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That's an excellent response, Ian.Although I don't fly anything large and complex enough to have autoland capability, I can't imagine how intimidating that must feel like. When I'm PIC and I let another pilot do the landing, I'm always anticipating to take-over if something might go wrong, and I expect that letting a computer handle it that you can't interact with as much as another pilot sitting alongside, must be hard. I know that those airline pilots that I have met and know well all hate the autolanding. But I can also see how the 2-D modeling on a sim can make manual landings seem harder, and most of us simmers haven't had to put in the thousands of hours of manual flight, so in some respects the sim makes the autoland seem (unrealistically) easier. Of course, no-one gets sued, loses their license, or gets killed if it was to fail in the sim either :)Bruce.

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Good amswer I from what I have understood I might very well skip the autoland without feeling that I make the flying less realistic.By doing it yourself do you mean completely disengage the autopilot at DH? Or maybe using some features of the autopilot for example autothrottle?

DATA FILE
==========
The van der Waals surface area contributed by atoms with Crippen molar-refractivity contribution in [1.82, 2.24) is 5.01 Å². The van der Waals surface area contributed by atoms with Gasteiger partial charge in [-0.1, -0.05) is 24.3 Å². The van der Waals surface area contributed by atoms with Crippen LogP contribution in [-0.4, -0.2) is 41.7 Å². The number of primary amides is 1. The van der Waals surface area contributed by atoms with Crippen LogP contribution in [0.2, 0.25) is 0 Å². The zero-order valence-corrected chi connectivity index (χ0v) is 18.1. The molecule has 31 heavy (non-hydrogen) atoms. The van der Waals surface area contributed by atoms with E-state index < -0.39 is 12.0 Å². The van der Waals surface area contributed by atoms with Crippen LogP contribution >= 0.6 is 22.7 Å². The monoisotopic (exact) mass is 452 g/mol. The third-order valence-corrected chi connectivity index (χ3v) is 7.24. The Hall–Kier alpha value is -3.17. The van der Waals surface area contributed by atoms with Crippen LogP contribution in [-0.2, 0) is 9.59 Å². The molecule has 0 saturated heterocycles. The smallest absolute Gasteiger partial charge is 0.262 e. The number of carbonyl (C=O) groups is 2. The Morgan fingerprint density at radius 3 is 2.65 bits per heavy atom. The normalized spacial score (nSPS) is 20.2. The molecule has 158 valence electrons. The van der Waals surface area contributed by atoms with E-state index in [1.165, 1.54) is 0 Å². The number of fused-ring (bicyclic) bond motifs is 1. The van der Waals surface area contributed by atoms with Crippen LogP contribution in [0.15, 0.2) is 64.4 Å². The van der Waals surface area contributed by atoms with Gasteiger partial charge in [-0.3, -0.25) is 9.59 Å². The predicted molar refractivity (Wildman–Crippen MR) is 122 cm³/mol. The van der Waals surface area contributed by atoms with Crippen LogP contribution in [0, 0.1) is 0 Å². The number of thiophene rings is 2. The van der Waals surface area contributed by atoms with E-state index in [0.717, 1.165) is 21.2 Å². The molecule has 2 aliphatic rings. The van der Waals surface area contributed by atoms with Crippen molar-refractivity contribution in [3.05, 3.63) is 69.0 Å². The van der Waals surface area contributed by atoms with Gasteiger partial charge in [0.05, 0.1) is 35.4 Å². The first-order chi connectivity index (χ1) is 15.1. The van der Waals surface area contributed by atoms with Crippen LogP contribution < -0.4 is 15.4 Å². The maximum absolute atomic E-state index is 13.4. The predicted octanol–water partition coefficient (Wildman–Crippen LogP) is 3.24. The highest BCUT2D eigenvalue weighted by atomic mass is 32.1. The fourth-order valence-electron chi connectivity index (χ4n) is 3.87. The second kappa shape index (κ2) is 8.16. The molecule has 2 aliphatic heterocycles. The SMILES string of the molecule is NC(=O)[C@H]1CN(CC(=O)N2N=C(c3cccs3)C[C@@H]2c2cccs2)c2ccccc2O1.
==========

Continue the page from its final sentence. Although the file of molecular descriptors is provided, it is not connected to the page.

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Absolutely, ILS (with Land3 annunciated) until you're comfortable then full disconnect of all the automatics (all of them) for a manual landing.When to disconnect is up to you, 1000ft is a fair average.Don't forget, if the weather's good we sometimes hand fly the whole approach too. The LevelD 767 flies nicely, it can be a real pleasure.Hope this helps,Ian

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i know a 767 Captain and he told me 100% of the time he does an ILS approach if the airport is capable of ILS.These days they arent many airports where ILS is not available.

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>I don't think you guys know this, but just because the>apporoach is visual doesn't mean you can't tune in the ILS and>fly the plane that way... I do it all the time in RL, just as>guidance, it doesnt hurtI know it,know it well, that is why I stated "... ATC initiated". This also eliminated pilot requested ILS procedure. During visual, you can tune any nav radio to any nav aid you like, no problem.